garden pollinators
Popular Pesticides Keep Bumblebees From Laying Eggs
A new study is adding to evidence that a popular class of pesticides, neonicotinoids, can harm wild bees, like bumblebees.

Wild bees, such as bumblebees, don’t get as much love as honeybees, but they should.

They play just as crucial a role in pollinating many fruits, vegetables and wildflowers, and compared to managed colonies of honeybees, they’re in much greater jeopardy.

A group of scientists in the United Kingdom decided to look at how bumblebee queens are affected by some widely used and highly controversial pesticides known as neonicotinoids. What they found isn’t pretty.

Neonics, as they’re often called, are applied as a coating on the seeds of some of the most widely grown crops in the country, including corn, soybeans and canola. These pesticides are “systemic” — they move throughout the growing plants. Traces of them end up in pollen, which bees consume. Neonicotinoid residues also have been found in the pollen of wildflowers growing near fields and in nearby streams…

watercolor of a rose by Maggie Umber, inspired by @marie2coeur

I haven’t been able to be on Tumblr much lately :( I’m working on a portrait of Miles Davis + I’m moving soonish, into a much smaller place. I have to go through everything I own and take care of a lot of stuff. I miss you all!

Thanks to everyone who is supporting the Warmer comics anthology Kickstarter. It is 96% funded with 5 days to go!  <3 <3 <3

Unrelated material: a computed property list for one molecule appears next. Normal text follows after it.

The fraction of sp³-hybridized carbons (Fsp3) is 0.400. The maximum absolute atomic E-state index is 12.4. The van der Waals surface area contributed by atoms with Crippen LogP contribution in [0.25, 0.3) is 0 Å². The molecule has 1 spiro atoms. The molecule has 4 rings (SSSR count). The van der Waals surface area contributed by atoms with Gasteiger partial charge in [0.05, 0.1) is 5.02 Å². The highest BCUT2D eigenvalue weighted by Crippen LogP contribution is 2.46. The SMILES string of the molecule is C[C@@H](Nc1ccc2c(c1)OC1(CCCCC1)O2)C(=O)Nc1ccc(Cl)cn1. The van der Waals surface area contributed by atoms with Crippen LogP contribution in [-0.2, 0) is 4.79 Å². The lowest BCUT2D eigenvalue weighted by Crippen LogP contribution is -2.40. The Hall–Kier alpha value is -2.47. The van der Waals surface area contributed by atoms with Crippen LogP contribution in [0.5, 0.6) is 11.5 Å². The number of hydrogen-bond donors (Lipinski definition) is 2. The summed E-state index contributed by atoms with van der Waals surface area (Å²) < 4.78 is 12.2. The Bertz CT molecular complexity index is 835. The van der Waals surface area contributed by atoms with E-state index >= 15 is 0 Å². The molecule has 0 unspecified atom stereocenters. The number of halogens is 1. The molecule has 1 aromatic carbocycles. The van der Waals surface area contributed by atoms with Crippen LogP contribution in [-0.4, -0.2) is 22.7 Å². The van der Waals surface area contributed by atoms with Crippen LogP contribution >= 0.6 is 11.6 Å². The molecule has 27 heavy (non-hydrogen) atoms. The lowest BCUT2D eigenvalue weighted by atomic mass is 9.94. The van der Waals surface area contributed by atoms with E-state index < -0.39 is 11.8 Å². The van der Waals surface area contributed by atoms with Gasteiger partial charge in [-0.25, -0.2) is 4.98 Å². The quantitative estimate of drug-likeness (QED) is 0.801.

I made a friend yesterday. This carpenter bee was drowning, so I let her dry off on me. She just hugged my finger at first and laid her head on me. It was so sweet. After she got her strength back, she dried herself with her arms like a cat. Once she was all fluffy again, she flew away.

Carpenter bees are important pollinators of some plants that other bees can’t reach. Males have yellow faces and can’t sting you. Females have black faces and give nice hugs. ^_^

Trees for Bees poster! via. The Pollinator Partnership. Find plants suitable for wildlife at our plant database is custom designed for landscape architects, garden designers and gardeners alike.

Tips on making a pollinator garden!

As awareness to the bee crisis increases, so does the initiative to help bees! Luckily theres plenty you can do to help! Pollinator gardens have taken off recently, here’s a few tips on how to get started with your own!

Research plants that are good for bees! 

Bees love plants with high concentrations of nectar and pollen, theres plenty of resources available to help you choose which would be best for you!

Plant flora native to your area!

While there are many plants that bees love, avoid planting invasive species. A simple search can pull up all the native plants to your state/region. These plants will be easier to maintain and also won’t disrupt the balance of your area. 

Avoid harmful pesticides/plants treated with neonics!

Neonictoids are pesticides present in the seed, they’re the most common pesticide in the world and they’re extremely toxic to bees. Avoid using harmful pesticides and all neonics.

Be aware of what conditions your plants need to flourish

This one seems kinda obvious but many beginners forget to check when/where to plant something and it results in dead plants. Luckily it’s spring for most of us and a good time to establish your garden. be aware of the season you should be planting your seeds in (it usually says when/where to plant on the seed packet).

These are just a couple of tips to help you get started! For more information on how you can help bees, check my other post!

Happy Gardening!